As I wrote to him in a note that was posted on his blog, “In an age when game recaps are so readily available via Web sites (including ours) and 24-hour sports networks, our aim is to give our readers coverage that goes beyond results.”
Don’t get me wrong. Game results are important. But if we are to give our readers coverage that is distinctive from other publications — coverage that matches the big-picture approach of the rest of the paper — we need to deploy our relatively small reporting staff differently from the way we did when we thought of ourselves as predominantly a New York newspaper.
Our coverage continues to evolve in all sports as we look for opportunities to do stories of interest to the most readers, including stories that transcend individual teams and games. In other words, we’re looking for news, features and enterprise stories that cover the breadth of individual leagues, the breadth of sports.
Tom Jolly's answers will not appease many New Jersey Devils, Rangers or Islanders fans who want increased coverage of their teams, but the approach of the paper to covering hockey is now clearly defined. With 6 brothers and 1 sister, you learn a little about negotiations. Accept the best offer, then the next day demand more. The Slapshots hockey blog is a terrific resource for international hockey news. Fans should demand more coverage of the Rangers, Islanders and Devils on the blog, then demand that some of that blog coverage make it into the paper.
Last week Washington Capitals owner Ted Leonsis answered a few questions
from this blog about technology and the NHL, and media coverage of his team in the Washington Post.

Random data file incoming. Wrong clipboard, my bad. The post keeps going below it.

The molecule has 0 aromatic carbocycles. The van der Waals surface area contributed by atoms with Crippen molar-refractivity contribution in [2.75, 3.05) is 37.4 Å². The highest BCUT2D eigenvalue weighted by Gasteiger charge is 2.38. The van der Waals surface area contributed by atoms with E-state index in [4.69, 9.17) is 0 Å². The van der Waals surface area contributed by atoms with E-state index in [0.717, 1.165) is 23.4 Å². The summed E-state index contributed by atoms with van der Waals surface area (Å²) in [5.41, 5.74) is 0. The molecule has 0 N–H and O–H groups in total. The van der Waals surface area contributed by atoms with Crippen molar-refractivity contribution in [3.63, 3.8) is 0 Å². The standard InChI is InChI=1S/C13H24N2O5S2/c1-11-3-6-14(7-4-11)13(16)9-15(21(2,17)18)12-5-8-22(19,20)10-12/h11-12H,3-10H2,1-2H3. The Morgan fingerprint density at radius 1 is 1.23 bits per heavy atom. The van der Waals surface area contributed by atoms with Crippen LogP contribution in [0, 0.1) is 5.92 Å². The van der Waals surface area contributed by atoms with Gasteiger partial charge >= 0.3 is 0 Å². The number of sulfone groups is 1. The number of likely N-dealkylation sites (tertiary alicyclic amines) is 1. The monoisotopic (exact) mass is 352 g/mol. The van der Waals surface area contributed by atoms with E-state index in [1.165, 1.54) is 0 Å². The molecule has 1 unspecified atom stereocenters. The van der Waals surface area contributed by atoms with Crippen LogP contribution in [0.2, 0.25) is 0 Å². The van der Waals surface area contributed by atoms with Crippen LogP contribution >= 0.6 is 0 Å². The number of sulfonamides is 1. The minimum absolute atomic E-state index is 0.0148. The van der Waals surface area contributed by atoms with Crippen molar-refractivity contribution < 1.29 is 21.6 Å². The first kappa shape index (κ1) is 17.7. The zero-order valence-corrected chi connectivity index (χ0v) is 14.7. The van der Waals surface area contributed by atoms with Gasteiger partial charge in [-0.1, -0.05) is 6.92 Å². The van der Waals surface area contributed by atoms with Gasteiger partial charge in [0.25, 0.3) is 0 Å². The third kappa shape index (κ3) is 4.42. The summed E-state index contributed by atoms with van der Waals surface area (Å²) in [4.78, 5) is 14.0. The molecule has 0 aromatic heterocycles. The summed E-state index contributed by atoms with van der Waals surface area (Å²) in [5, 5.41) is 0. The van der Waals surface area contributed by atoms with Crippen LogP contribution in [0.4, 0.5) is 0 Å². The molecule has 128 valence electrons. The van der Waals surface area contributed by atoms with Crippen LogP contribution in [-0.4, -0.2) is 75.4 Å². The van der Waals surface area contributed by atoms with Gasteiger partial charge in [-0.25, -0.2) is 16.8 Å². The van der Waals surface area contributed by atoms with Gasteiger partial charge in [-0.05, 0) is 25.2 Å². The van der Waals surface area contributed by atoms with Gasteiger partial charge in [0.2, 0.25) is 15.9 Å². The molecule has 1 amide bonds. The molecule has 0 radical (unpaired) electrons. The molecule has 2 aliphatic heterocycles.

[Q] A couple of years ago when I talked with you, you talked about the media coverage of the Capitals. What do you think of the Washington Post's coverage now with Dan Steinberg and Tarik El-Bashir?
[TL] We are fortunate that both Tarik and Dan are incredibly talented. They are young, they are web savvy. Their blogs are now actually more important to us than the actual paper itself. They blog 2, 3, 4 times a day. They have much more traffic online than they do in the paper itself. What I am most happy about is that they are part of a much expanded blogosphere. At one point there were like 2 outlets covering us. Now we probably have 100. Many of the bloggers like Japers Rink, On Frozen Blog, Offwing Opinion, they have huge reach and an unbelievably loyal following. They are very talented writers. Peerless Prognosticator is another I am reading a lot right now.
What I said would happen happened. We have to embrace the blogosphere. It is like oxygen, get used to it. It will be the best thing for us. There is no gatekeeper to the coverage. Some of the bloggers write bad things about us all the time, some of them are mad, some of them curse. Alright, that is what makes the internet. Our team is doing well, the business is very strong, the brand is being built. The more the merrier. It is a big tent, come on in.
Leonsis also mentioned that the NHL had to go through a "gut check" to get its financial house in order, and that the league proved you can take dramatic actions that result in a growing business. The Washington Capitals are on one end of the media relations spectrum, but they have opened the door to show NHL teams and media outlets what is possible. In a few short years, the franchise has helped create and develop a cadre of bloggers and reporters that have helped expand the market. The offbeat angles from Dan Steinberg on his "Sports Bog", Steinberg may have been the best reporter covering the 2008 Olympics in Beijing, and the steady informative "just the facts" reporting from Tarik El-Bashir have had a significant impact on the resurgence of the Washington Capitals.
The San Jose Mercury News has had to endure several rounds of deep cuts and buyouts. A reader of the paper for over 30 years (I am 36), I was shocked to hear an East Coast reporter suggest that the Mercury News could be the first newspaper to move all online to mitigate financial losses. The suggestion was made again by another reporter at the 2007 Photo Plus Expo in New York. As it turns out, the 100-year old Christian Science Monitor
was the first major newspaper to signal a move to go all online ("In 2009, the Monitor will become the first nationally circulated newspaper to replace its daily print edition with its website"), followed shortly thereafter by a statement from the third biggest newsweekly the U.S. World News and Report